Story and photography by Martha J. LaGuardia-Kotite
Sitting in a split with pointed toes, Ella Brummett, 16, leaned forward to rest her forearms on the dance floor, listening to “All of Me” by John Legend on her berry-colored Beats headphones. Her long, brunette hair, pulled back into a tight, round bun, was adorned with a tiny pink and white bow. Removing her zippered sweatshirt, she stepped onto the floor to practice a duet. The extension of her leg, lifting skyward 180 degrees in an arabesque, was effortless. From her fingertips to her toes, the five-foot-eight dancer curved her body symmetrically with her partner’s.
J“She has natural, beautiful lines,” said Katia Garza, her teacher since sixth grade at the Northwest Florida Ballet Académie in Fort Walton Beach, Florida. Brummett performed with her partner, Courtney Shealy, 15, for an international audition in April during the Youth America Grand Prix, the world’s largest student ballet competition.
One of over five thousand dancers who competed in semi-final rounds worldwide, Brummett made the cut to join three hundred of the most promising in New York City. Brummett, Shealy, and soloist Ellie Borick, 13, vied for one of sixty spots in the final round at Lincoln Center. The finalists, among the world’s best young dancers, were offered awards and scholarships with leading dance academies.
“My dream is to dance with the Boston Ballet,” Brummett said. Tireless and unwavering in her commitment to ballet, Brummett hoped her performance would lead to an invitation to dance professionally. The last four summers, she participated in intensive training programs. This summer, for the second time, she will return to Boston Ballet School.
“I’ve been training for this since fourth grade,” Brummett said. A library book’s pictures and stories of a Canadian ballet school inspired her. “I asked my mom if I could move to Canada,” she said. “I told my mom she could buy me a phone and I would call her between every class. She was not having any of that.” Her mother arranged an audition at the Northwest Florida Ballet Académie instead. Brummett enrolled.
She soon bonded with Shealy and a dozen other dancers. Now a sophomore in the school’s Pre-Professional Program, she rises at five o’clock most weekday mornings for the forty-five-minute commute from her home in Navarre Beach. She takes morning academic courses online with her peers. Her afternoons are booked with technique classes and performance rehearsals.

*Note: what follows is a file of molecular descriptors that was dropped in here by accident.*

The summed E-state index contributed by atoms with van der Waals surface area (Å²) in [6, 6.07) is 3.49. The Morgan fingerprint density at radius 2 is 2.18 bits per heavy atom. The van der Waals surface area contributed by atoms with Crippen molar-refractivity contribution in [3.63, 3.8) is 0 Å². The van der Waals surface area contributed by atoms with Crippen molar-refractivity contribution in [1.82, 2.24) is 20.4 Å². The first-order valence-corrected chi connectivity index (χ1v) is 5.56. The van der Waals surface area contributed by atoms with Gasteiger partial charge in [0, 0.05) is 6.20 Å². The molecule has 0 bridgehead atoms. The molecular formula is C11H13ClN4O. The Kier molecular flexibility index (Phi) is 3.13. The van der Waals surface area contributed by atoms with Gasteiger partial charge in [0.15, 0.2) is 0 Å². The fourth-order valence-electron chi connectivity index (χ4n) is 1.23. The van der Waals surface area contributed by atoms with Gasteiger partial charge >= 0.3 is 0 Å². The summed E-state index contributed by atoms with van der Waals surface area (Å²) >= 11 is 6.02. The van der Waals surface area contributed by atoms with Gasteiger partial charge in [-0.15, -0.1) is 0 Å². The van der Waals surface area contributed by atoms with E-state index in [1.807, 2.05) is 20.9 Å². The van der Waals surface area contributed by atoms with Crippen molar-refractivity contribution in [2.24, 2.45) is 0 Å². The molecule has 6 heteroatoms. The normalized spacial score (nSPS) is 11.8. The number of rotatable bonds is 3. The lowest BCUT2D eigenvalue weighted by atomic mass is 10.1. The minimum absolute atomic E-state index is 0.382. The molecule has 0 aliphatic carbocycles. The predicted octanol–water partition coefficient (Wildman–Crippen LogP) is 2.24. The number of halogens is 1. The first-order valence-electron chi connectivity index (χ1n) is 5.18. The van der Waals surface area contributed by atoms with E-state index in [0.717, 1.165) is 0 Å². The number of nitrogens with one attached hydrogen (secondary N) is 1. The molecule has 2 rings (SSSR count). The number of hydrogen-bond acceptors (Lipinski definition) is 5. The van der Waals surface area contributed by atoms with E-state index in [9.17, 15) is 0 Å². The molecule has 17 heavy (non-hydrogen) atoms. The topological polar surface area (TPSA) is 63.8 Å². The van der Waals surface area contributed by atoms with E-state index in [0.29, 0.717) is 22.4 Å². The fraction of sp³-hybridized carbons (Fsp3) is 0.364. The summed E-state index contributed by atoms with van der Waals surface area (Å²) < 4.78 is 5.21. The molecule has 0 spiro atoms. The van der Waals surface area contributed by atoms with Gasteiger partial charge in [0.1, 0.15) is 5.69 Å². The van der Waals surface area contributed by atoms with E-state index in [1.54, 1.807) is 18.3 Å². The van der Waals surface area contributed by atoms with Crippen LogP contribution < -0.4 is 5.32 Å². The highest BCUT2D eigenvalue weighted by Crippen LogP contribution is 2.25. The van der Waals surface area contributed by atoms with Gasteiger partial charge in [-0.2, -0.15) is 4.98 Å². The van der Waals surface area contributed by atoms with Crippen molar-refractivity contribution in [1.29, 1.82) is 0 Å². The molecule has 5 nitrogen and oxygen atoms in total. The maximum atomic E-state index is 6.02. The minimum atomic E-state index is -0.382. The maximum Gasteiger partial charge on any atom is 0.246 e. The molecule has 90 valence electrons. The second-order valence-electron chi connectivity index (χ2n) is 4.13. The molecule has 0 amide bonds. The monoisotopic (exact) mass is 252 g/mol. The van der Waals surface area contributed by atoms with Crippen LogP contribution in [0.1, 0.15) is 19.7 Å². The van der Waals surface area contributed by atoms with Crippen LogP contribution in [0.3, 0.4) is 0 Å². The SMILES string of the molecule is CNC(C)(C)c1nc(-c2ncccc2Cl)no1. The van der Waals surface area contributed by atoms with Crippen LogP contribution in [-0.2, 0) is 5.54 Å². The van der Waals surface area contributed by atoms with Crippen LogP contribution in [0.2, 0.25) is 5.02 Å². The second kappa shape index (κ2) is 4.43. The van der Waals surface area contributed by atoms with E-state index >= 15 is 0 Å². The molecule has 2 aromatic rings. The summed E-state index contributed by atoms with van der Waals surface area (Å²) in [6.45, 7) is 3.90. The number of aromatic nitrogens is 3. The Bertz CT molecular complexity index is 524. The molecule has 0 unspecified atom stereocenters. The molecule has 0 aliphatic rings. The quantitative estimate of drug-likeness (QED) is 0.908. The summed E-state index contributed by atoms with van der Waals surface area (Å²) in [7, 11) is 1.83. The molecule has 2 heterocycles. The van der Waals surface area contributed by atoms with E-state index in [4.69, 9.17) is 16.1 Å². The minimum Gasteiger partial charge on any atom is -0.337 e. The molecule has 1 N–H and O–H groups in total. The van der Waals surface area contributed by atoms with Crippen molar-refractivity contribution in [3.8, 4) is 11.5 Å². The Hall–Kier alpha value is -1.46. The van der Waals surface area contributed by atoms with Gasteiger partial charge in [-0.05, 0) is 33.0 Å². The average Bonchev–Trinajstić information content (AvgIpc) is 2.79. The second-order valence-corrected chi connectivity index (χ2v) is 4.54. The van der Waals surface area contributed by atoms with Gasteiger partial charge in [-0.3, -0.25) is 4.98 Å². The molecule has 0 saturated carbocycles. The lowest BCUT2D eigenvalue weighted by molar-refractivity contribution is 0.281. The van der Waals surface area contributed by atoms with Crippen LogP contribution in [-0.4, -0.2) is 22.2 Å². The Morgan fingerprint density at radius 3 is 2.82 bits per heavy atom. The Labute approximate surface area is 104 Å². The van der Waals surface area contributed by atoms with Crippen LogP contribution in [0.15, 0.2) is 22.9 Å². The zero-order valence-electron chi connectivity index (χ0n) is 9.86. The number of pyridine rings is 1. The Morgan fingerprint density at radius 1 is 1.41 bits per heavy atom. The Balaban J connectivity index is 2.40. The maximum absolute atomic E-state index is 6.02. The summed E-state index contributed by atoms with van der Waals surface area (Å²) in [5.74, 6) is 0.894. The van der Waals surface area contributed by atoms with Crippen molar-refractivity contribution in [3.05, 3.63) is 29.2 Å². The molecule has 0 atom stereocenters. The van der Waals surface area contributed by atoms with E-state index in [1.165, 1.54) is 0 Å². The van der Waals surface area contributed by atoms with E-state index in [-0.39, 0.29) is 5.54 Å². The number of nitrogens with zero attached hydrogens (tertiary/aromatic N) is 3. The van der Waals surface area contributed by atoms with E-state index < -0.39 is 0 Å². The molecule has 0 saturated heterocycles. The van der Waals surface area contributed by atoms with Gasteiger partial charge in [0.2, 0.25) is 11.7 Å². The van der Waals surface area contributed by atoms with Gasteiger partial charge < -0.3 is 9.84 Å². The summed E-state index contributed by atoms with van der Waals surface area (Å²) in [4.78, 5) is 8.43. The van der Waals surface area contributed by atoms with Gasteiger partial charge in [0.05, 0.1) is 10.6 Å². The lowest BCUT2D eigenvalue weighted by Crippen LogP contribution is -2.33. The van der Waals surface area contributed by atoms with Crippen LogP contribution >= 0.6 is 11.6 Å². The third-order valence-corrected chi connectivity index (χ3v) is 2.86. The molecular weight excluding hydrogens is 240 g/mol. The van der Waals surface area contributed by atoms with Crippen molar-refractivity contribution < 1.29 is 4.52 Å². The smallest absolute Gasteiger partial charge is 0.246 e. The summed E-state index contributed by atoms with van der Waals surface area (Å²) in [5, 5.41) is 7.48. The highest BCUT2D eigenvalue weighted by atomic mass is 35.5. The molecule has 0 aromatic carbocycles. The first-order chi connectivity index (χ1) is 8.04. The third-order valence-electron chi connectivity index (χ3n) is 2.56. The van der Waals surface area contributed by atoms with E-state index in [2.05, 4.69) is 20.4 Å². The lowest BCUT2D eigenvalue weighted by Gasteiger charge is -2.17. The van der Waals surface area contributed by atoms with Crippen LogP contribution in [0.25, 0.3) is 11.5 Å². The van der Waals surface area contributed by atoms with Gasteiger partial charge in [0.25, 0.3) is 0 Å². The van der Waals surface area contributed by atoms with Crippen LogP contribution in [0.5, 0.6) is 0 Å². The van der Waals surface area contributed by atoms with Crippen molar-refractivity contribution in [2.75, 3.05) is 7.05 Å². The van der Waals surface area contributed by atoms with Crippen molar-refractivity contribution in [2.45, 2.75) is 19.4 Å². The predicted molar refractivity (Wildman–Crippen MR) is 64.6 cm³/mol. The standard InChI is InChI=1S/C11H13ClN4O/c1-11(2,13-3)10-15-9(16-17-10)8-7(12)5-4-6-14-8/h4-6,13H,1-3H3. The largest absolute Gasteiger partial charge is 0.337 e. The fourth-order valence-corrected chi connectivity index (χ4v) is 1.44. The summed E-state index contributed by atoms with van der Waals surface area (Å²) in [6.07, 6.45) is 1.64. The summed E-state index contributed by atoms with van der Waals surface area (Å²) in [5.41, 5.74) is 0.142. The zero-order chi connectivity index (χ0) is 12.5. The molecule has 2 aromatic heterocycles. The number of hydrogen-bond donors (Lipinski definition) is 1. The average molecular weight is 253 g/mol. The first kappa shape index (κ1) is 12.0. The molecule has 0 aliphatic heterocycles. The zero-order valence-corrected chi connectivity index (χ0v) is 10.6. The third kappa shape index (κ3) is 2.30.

On Saturdays, she returns to the studio to practice, keeping the evenings open for sleepovers, watching Netflix movies with her girlfriends, or taking a flashlight to hunt for sand crabs on the beach. Sundays are reserved for church and cardio: crunches, push-ups, and stretches while on the phone with another dancer.
Does she have a boyfriend? “Ballet is my boyfriend,” she said.
Brummett and Shealy came up with the idea of dancing a duet. Set to “Lynn’s Theme” by Ólafur Arnalds, the contemporary classical piece was choreographed by Katia Garza. “In my perception of the dance, we carry each other through life,” Shealy said. “If I fall, she picks me up. If she falls, I pick her up. Throughout the dance, you see us carry the other through—like the need to have somebody with you through life.”
Offstage, helping Brummett pursue her lifelong dream are her parents, her four older brothers (who each bring a bouquet to her performances), her friends, and her teachers. Her self-discipline and principled approach—ignoring temptations of the “outside” world—keeps her on point. She turns down invitations to parties or events that conflict with rehearsals.
Competing in New York advances Brummett’s career, said Garza, who was the principal dancer for the Orlando Ballet for thirteen years.
Brummett’s parents asked Garza if the competition was worth the additional costs: Russian pointe shoes at $85 per pair that last one to three weeks; leotards between 35 and 85 dollars each; rehearsal and lesson fees; and Manhattan housing, food, and transportation expenses. “I think everything is worth it when the student has the capability,” Garza said. “They still don’t know how much talent they have.”
I would do anything for ballet.
She believes Brummett, Shealy, and Borick have great potential to dance professionally. “The opportunity brings you a lot of things. It makes you grow as a dancer and helps you see where you stand in the level of dancing. It gives you inspiration. When you expose yourself to these competitions, you are saying, ‘I want to be a ballet dancer.’”
During their ten-day experience in New York City, the ballerinas competed on the famed Lincoln Center stage, where the New York City Ballet also performs. “Every day, we were dancing or watching ballet,” said Brummett. “It was amazing. We had a rigorous schedule, and it was so much fun to have that experience.” While none of the three girls were advanced to become one of the sixty finalists, Brummett said, “Everybody did their absolute best. We came offstage, and Courtney and I had the biggest smiles. That was the best we had ever performed our piece. For us, it was just like winning.”
Brummett has a backup plan if her dream falters. Coming in at a distant second, she would consider being a dolphin trainer in Hawaii. “I would do anything for ballet,” she said.
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